The space is now finished enough to imagine living in it. The six-foot-long, 22-inch-deep tub is in place, and I dream of lying back, hot water to my chin, looking up at my skylight. In my dreams, the tub is clean. Now, the hall, bathroom, ceilings and trim are a bright white (Simply White, if you know your Benjamin Moore), the trim is shiny, the angles are sharp, and it all looks impeccably modern and clean. I imagine that once we move up there, we will live in bright, light cleanliness.
But alas, I know we will still be us, and the dust will collect in the cracks, the shoes will lie abandoned in the hall, the steps will become staging points for things we want to take upstairs, some day, and the books, oh god, the books will pile up and fall down again, into sprawling, open-paged heaps, just as they do in every other room of the house.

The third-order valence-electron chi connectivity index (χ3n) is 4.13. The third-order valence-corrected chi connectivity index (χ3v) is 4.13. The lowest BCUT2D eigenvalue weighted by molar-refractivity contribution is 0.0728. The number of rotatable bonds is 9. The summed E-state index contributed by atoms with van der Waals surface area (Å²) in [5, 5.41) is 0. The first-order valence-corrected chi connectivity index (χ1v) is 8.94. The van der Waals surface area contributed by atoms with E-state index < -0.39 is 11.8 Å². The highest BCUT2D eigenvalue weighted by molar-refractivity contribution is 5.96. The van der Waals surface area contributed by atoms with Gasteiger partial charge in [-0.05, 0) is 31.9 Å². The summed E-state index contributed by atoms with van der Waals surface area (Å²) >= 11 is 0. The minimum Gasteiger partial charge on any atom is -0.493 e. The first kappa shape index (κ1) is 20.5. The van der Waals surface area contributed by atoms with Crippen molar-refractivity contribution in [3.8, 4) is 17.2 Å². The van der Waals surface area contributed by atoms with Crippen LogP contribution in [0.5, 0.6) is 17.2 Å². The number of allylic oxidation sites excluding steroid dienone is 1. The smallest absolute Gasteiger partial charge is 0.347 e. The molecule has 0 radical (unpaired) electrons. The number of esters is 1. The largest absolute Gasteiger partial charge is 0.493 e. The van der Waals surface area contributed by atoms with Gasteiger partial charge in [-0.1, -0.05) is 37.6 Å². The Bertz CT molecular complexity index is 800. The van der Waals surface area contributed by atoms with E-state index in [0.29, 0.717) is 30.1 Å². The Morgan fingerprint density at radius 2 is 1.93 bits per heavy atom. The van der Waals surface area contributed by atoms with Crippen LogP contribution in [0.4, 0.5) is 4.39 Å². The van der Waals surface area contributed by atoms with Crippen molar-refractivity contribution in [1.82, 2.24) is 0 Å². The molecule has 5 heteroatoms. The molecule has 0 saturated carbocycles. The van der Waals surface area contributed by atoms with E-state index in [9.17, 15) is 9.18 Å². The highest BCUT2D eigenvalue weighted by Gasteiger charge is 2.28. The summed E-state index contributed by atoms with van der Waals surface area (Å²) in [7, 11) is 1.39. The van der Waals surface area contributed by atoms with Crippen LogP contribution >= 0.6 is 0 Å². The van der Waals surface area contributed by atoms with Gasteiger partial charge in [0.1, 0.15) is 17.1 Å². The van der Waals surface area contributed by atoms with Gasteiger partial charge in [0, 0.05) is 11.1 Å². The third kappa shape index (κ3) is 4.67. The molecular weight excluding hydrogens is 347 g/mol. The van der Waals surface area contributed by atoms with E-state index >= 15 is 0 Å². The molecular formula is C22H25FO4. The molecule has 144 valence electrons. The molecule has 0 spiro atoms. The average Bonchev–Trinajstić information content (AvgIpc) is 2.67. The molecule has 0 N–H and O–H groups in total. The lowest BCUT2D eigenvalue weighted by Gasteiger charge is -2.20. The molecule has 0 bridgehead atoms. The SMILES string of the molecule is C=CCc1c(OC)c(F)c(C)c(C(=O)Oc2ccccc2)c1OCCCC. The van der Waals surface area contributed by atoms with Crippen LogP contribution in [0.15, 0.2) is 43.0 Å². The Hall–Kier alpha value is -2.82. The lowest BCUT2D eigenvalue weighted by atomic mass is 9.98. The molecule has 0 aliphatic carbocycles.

A new house, even half a new house, offers such promise, such hope of being different: new space, new beginning, new life.
I don't really have an ending to this post. To lament the inevitable failure would be to bemoan how we are, which really isn't that bad. To embrace it would be to accept how we are, and really we should be better. To say that it will not be as I imagine, but it will be...itself, great, whatever...can only be trite. So I'll just say that, whatever happens, the blue, lime green, violet, and fuschia will be perfect.